NACD Directorship: Leading Minds of Governance Q&A
Expert Panelists Provide Informed Answers to Directors’ Most Pressing Questions
From the advancement of women and dual-loyalty directors to social media in the boardroom, here’s what directors gleaned from the pros
by NACD Editors | March 29, 2014
On December 3, a panel of experts was assembled in New York in advance of NACD’s annual Directorship 100 gala, which each year pays tribute to the most influential people in corporate governance. The “Leading Minds of Governance” who comprised this inaugural panel were Myron T. Steele, former Delaware Supreme Court justice and partner at Potter Anderson & Corroon; Steven M. Davidoff, The New York Times DealBookcolumnist and professor at the Michael E. Moritz College of Law at Ohio State University; -Bonnie Gwin, vice chair and managing partner, Heidrick & Struggles; Nora McCord, managing director, Steven Hall & Partners; James P. Liddy, U.S. vice chair, Audit Committee Institute, and regional head of audit, Americas, KPMG LLP; and Gregg L. Weiner, vice chair of global litigation and co-head of real estate litigation, Fried Frank. Offering viewpoints from their areas of expertise, the panel fielded questions from the audience of 150 directors, providing answers to some of the key questions facing boards today. What follows are edited highlights from that spirited two-hour question-and-answer session.
Excerpt from Q&A:
Directors should be courageous. How do they stand up to the proxy advisors, namely Institutional Shareholder Services and Glass, Lewis & Co.?
Nora McCord: Say on pay has coupled public shaming with sound compensation or corporate governance decisions, and I think that has given our clients more of a backbone to stand up to the proxy advisors and say, “This is not right.” One of the things we do is empower boards with the information that makes the most sense for their particular situation, and then provide them with the ammunition they need to go out to the proxy advisor and educate them on their compensation plans. I’ve had some success with that. Not universal success, but some success. Cases can also be taken directly to shareholders and explained [that] this is the widely accepted good governance practice, this is how we looked at it, and these are the business reasons why we made a different decision and why we think it is in your best long-term interest.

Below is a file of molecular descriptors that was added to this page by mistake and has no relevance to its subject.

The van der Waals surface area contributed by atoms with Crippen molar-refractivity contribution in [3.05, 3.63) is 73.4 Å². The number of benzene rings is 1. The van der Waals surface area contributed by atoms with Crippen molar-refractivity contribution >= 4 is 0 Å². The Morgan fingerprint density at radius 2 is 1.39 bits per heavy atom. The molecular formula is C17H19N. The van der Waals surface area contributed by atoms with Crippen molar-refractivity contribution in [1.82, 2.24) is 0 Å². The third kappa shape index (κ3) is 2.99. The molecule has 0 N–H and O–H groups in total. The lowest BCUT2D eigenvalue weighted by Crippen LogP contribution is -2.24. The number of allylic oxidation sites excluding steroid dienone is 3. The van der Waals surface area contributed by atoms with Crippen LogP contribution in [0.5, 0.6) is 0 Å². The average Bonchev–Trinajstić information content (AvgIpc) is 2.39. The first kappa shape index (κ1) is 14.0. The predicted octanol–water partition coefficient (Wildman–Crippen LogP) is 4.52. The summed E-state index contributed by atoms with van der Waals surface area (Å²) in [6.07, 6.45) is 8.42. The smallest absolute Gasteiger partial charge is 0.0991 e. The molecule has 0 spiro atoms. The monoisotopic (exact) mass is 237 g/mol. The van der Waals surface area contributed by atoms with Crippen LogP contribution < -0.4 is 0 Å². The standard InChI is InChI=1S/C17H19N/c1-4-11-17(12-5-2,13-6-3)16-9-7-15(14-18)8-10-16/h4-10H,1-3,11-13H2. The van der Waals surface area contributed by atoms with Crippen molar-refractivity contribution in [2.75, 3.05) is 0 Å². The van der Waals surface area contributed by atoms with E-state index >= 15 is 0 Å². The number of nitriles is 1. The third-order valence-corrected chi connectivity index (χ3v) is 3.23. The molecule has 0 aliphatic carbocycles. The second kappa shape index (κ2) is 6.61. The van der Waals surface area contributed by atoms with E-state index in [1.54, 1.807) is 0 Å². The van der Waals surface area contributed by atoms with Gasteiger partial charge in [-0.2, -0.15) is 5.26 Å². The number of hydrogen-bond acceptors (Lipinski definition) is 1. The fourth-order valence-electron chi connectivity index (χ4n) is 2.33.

I’ve never been on a board where I have felt that I’ve been adequately compensated. How do we resolve that dichotomy?
McCord: What do you pay directors for? Historically, directors have been paid for their time and expertise and not for the performance of the company. But should we be compensating directors for performance? And what about independent investors paying directors separately, whether for performance or simply for being nominated to a board? It’s risky to compensate different directors differently. Directors are providing a level of oversight, and I think there is an important component to motivation. You need to maintain a difference of perspective for that tension to remain and for companies to be governed effectively.
Gwin: It’s unusual for any board seat candidate to raise compensation as an issue. Most board members would agree that they are not paid enough for the risks to their reputation, but most directors I work with don’t see [their compensation] as a significant issue.
McCord: What I hear in boardrooms when the conversation turns to director compensation is that directors are not relying on that compensation. But it comes up in diversity, with academics or nonprofit [leaders], who are paid substantially less in their careers than a C-suite officer and how their director compensation might impact them. They’re more focused on it.
Davidoff: This was a hot button [in 2013] when JANA Partners sought a position and board seats at Agrium and Elliott Partners went after Hess. Each of the fund managers paid director [candidates] about $150,000 to run. Then what the hedge funds did was agree to give them a cut of their profits if they were elected. It raises a host of issues…and some boards are adopting [dissident director compensation] bylaws.
How do you define whether directors are doing a good job at governance?
Gwin: The ultimate outcome is to create shareholder value for the entire institution. Governance as a model needs to be oriented toward the best way to create positive value for the institution. I think that’s a pretty straightforward responsibility and straightforward outcome.
Davidoff: One of the things that I find grating is the assumption that corporate governance creates shareholder value. Is splitting the role of the chairman and CEO going to create shareholder value? Is say on pay going to create shareholder value? We’re not sure. Where is the empirical evidence for corporate governance creating value? A lot of times if you look at some of these proposals, they are more political or a result of some compromise of power and not what the studies show. Obviously, we can always do more studies.
McCord: It’s important to think about the good governance processes and instances where you diverge from good corporate governance practices. As long as you have looked at all sides of the question, you can divorce the two—practices from processes—and as long as the process is really sound, the decisions about practices are less troubling.